#9

Thanks. Great suggestion and should be no trouble thinning them down by about half and still not affect the holders strength that much. I thought at the time 50X30 mm angle would be ideal, I needed the 50 mm on the side to get the width at the top for the widest part of the frame.[quote=“Rodderick, post:8, topic:5025”]
If you are looking for eggs or larva then you’ll need to tilt your frame into the light
[/quote]
This is another reason for the frame holder. I have one eye 20/20 the other eye 0/0 so distance at short range is difficult to judge with out perspective and to, hold the frame, look at the frame and take photo is difficult. Wife took the last frame photos but she is absolutely petrified of bees (loves honey) even with 100% protection so I am happier to just potter around and do things in my time.
Now I will be able to put the frame at any angle get my camera take piccies with a torch if needed, all with the frame hands free.

Edit: PS:
Yes I like those side holder for the first frame out. I see many beekeepers just rest it on the ground beside the hive.


#10

Thanks Dee, I actually looked at doing that but there always seemed to be a big mob of bees all over the top. I suppose down the track I will be able to do it safely but for now , for me, I think my holder is the way to go.[quote=“Dee, post:5, topic:5025”]
you’ll ditch those cumbersome gloves
[/quote]
Yes I think I’ll just ditch them altogether. My bees are just so quiet. I worked all round the hive yesterday fiddling driving in tek screws all in shorts and T shirt. They just took no notice. Anyway a sting or two on the hands will be gone next day. I must have built up a high tolerance for bee poison as kid. Paddocks with lots of dandelions and bare feet meant lots of stings.


#11

I am sure that the talented Mr Busso could make one of those, but just to clarify, you can buy them too! Just in case you want to save some time to sit on your observation perch… :slightly_smiling:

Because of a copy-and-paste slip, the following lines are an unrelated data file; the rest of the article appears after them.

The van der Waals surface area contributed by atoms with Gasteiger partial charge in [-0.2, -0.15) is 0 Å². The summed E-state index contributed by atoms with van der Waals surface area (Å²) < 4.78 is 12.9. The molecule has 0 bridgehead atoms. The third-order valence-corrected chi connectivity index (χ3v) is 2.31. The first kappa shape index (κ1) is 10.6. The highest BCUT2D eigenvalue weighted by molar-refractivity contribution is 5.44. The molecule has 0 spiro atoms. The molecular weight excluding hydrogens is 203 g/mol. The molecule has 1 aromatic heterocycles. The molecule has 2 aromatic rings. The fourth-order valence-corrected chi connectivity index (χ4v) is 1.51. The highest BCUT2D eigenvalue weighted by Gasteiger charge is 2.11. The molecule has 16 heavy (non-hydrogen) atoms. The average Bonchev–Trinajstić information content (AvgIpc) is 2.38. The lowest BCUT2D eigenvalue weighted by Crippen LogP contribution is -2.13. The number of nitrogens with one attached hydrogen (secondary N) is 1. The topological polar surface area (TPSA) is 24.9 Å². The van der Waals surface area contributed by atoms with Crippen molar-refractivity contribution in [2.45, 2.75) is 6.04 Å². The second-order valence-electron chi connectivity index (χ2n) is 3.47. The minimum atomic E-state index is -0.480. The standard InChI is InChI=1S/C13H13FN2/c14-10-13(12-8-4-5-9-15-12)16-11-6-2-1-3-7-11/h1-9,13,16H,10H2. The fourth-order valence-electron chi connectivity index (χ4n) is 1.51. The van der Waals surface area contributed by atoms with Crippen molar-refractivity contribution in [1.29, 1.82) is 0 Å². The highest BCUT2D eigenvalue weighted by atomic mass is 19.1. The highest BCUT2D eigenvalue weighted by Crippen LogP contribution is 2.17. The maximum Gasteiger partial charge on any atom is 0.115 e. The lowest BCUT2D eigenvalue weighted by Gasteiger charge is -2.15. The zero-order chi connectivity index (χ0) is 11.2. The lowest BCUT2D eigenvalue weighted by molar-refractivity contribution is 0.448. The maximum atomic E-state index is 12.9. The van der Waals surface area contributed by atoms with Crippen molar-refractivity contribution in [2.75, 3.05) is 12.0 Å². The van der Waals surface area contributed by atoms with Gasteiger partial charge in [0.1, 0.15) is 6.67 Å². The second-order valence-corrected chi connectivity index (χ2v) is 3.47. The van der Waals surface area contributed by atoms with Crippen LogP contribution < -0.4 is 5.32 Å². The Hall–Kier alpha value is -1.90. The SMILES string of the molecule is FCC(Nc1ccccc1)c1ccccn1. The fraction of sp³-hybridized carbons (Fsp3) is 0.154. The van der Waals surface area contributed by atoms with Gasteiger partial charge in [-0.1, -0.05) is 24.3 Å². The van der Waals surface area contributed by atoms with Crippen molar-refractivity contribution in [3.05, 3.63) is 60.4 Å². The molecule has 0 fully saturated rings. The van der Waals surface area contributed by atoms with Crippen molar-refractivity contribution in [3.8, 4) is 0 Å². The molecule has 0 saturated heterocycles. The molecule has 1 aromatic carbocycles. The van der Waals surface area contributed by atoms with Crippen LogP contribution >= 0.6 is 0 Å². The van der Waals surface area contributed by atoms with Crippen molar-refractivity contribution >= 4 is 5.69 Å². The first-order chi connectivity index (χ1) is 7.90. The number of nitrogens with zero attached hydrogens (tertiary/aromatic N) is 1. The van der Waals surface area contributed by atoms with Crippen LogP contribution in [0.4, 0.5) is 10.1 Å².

In case you ever decide to go wireless in your frames, you might want a gimbaled frame holder. Yes, complex to fabricate. Yes likely expensive to make. But if you don’t want to break the comb, these are the maneuvers you need to make with the frame:

I know you can do it, I just want to see the end result! :smile:


#12

Good evening Dawn,

Well maybe not. Thinking on the mounting of a ships /boats compass…yes mounting a frame inside that sort arrangement but lets not get to complex.
I alluded to using a single pole with a frame holder attached to an arm.This would allow a lot more freedom to move the frame in three dimensions. I’m thinking the joints like CV joints in front wheel drive cars would have most of what I want and cheap from the car wreckers.
Again I digress.
Talk about laugh. I think I was just about crying trying to execute those manoeuvres in turning the frame. Its all in the wrists, its all in the wrists, and they were much heavier than I expected. Goodness (or words to that effect) it was nearly all in the ground. LOL

They say you always remember your first time, well I still remember it quite vividly. I don’t cope well things on the run (mind you in my youth everything was 100 miles an hour full on). So I make things to slow things down, give time to think, time to execute. Enjoy the moment.

Already sorted the materials from my junk heap.:smirk:
Thanks for your thoughts

busso

PS:
Can’t eat Garlic, wow that must be really hard. My favourite flavouring veg.


#13

I can eat garlic flavoured oil - it is the water soluble components that my gut can’t absorb. Thank goodness for Monash in Australia - their work on IBS has saved my quality of life!